Last night, the US and numerous coalition partners launched airstrikes against ISIS targets within Syria itself for the first time. It marked a major escalation in the crisis not only militarily, but also diplomatically, and now everything's a lot more complicated. Here's what we know.
Like a few of the most recent military interventions in the Middle East, the US didn't just bust into a desert saloon at high noon, guns blazing. Which should be heartening to those of us over the age of, say, 12, who remember the weak coalition that initially invaded Iraq in 2003.
This time, the Obama administration was able to secure the help of not only Bahrain, Qatar, the United Arab Emirates, Jordan, and Saudi Arabia in Syria, but weirdly enough, even the French gave their tacit support with a series of airstrikes from Rafale fighter jets against ISIS targets in Iraq over the past few days.
The French haven't yet been confirmed to have hit any targets inside Syria itself, but you can't win them all.
Syria was notified that ISIS assets on its territory were going to be attacked before the strikes began, but no details were passed along, according to a statement released by US Department of State:
[W]e informed the Syrian regime directly of our intent to take action through our Ambassador to the United Nations (Ambassador Power) to the Syrian Permanent Representative to the United Nations.
We warned Syria not to engage US aircraft. We did not request the regime's permission. We did not coordinate our actions with the Syrian government. We did not provide advance notification to the Syrians at a military level, or give any indication of our timing on specific targets. Secretary Kerry did not send a letter to the Syrian regime.
Syria, for its part, is now mostly just making weird noises about how yes, it's upset about the violation of its territorial sovereignty, but no, it doesn't really mind because ISIS is a direct and immediate threat to the current Assad family regime that rules the country.
Well, not guns, exactly, as the coalition didn't use artillery to attack ISIS targets, but they did bring some seriously heavy weaponry to the party. The Saudis flew Tornado attack jets and possibly even their new Eurofighter Typhoons, the UAE contributed their F-16 E/F "Desert Falcon" jets, and Bahrain and Jordan contributed fighter jets as well, according to the BBC.
The Americans brought a serious force to bear, too, as they always do, launching not only F/A-18 fighter jets from both the Navy and the Marines from aircraft carriers stationed in the area, but, intriguingly, the hyper-modern F-22, marking its first-ever known use in combat.
And because it's not a Middle East conflict without gratuitous shots of Tomahawk cruise missiles being fired from deep within American surface warships, we've got plenty of that, too. Here's some Tomahawks being launched from the cruiser USS Philippine Sea:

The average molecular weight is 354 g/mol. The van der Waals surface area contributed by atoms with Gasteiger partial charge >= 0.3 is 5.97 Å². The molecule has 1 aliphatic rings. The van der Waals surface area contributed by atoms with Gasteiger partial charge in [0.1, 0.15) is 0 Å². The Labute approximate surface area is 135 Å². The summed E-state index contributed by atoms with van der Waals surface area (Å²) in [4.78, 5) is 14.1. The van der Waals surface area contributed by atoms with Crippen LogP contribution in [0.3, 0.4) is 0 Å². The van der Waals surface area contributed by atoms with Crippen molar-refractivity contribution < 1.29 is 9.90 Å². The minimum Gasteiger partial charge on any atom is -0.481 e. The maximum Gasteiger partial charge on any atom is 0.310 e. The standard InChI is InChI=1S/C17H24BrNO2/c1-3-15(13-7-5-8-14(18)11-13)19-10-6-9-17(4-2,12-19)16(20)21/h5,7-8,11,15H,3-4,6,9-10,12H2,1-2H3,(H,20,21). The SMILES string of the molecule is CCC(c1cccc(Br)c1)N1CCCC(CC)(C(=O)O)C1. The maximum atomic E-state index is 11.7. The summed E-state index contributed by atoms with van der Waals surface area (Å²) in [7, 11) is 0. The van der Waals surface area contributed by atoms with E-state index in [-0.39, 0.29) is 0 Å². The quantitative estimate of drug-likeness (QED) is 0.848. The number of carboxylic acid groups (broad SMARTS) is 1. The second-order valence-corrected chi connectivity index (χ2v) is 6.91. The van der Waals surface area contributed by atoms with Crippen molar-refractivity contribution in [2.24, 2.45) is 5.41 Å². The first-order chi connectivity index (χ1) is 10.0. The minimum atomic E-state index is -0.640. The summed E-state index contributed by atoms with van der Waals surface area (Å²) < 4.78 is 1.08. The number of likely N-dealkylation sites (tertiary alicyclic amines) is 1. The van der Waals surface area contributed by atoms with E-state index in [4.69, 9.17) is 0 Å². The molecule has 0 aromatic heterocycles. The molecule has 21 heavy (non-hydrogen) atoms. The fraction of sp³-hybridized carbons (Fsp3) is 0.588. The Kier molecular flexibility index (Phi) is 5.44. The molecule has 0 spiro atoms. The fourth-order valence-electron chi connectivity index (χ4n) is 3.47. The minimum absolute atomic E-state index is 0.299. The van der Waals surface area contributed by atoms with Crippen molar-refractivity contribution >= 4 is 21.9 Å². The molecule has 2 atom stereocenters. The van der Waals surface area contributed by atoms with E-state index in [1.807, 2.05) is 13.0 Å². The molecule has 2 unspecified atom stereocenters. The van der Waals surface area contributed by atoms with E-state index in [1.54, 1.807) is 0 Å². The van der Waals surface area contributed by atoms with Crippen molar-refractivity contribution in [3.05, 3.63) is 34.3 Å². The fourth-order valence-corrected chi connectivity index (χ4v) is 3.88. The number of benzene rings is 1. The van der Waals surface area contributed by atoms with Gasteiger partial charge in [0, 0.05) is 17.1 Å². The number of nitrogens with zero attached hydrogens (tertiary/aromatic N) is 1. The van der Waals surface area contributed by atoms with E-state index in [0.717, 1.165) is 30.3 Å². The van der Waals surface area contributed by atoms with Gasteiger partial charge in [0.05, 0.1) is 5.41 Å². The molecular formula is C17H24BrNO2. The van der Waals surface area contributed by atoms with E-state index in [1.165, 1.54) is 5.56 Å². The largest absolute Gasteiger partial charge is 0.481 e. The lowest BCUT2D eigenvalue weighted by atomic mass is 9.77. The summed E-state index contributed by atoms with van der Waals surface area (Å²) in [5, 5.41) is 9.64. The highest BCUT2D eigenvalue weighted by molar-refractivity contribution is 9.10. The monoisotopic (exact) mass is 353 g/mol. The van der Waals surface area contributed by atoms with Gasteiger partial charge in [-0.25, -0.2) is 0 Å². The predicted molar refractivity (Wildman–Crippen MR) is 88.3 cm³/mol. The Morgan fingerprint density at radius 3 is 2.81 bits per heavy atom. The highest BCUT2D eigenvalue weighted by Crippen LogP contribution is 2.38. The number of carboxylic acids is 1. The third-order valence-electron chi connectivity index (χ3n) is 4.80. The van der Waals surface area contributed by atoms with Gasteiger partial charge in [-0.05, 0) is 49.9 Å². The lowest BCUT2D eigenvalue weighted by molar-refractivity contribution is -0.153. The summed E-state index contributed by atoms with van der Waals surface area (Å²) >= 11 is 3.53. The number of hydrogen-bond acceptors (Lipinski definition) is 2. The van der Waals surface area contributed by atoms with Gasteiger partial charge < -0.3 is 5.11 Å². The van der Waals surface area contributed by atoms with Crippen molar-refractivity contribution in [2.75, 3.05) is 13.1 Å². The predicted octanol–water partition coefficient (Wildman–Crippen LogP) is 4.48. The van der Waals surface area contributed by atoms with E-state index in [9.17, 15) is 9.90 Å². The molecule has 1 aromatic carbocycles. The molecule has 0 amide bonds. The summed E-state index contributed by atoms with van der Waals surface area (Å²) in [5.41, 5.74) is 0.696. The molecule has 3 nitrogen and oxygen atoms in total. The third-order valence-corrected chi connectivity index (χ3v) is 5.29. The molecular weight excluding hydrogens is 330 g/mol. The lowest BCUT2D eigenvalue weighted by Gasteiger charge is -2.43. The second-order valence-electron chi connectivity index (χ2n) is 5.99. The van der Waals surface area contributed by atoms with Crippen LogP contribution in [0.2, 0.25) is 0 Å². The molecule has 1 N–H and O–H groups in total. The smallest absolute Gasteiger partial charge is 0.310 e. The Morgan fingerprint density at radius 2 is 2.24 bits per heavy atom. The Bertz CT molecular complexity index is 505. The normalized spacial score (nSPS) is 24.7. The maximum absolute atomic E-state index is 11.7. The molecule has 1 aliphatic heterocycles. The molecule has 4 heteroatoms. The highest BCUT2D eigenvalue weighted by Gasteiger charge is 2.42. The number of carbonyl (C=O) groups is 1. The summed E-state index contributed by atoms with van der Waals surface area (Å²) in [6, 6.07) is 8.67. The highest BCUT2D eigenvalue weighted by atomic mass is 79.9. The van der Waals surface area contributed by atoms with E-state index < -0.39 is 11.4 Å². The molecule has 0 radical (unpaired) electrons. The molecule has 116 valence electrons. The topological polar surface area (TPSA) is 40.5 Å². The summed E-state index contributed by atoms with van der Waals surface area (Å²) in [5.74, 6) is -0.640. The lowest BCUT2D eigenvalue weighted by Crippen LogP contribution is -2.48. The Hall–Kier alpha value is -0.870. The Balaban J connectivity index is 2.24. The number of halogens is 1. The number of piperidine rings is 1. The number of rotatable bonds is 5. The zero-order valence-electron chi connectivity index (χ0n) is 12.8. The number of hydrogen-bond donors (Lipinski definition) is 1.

And here's some being launched from the Vertical Launch System cells in the guided missile destroyer USS Arleigh Burke:
The Tomahawk cruise missile has a range of over 1,000 miles, and can hit targets with extreme precision from those vast distances. 47 Tomahawks were launched from the Philippine Sea and Arleigh Burke, and it's worth noting that Syria didn't shoot down any of them.
And Syria probably could have if it wanted to, considering the advanced Russian-supplied anti-air systems it possesses.
Death toll estimates vary at the moment, but early estimates by a local non-governmental organization, the Syrian Observatory for Human Rights, have at least 50 ISIS fighters killed, with an untold number of civilians additionally, including children.
Oddly enough, the strikes inside Syria weren't simply limited to ISIS, but they didn't hit Assad regime targets, either. Deputy National Security Advisor Ben Rhodes told White House reporters that the US military also took the opportunity to hit facilities belonging to an al-Qaeda affiliate, the Khorosan Group, west of the city of Aleppo, according to the Telegraph.
Which is interesting.
But the start of what, we don't exactly know. Will the coalition continue to attack ISIS targets in Syria? Probably. Will there be a full-scale American invasion of Syria, like in Iraq and Afghanistan? Probably not. Will special forces belonging to various nations continue discrete, targeted missions against ISIS and various affiliated targets on the ground for the immediate foreseeable future?
But we do know that large-scale airstrikes like the ones we saw beginning last night often are not the first shot, nor are they the last.
So we'll see how this all turns out over the coming weeks and months. Have something we missed? Got a question about what's happening? Drop it in the comments below, and we'll do our best to respond.
Photos credit: US Navy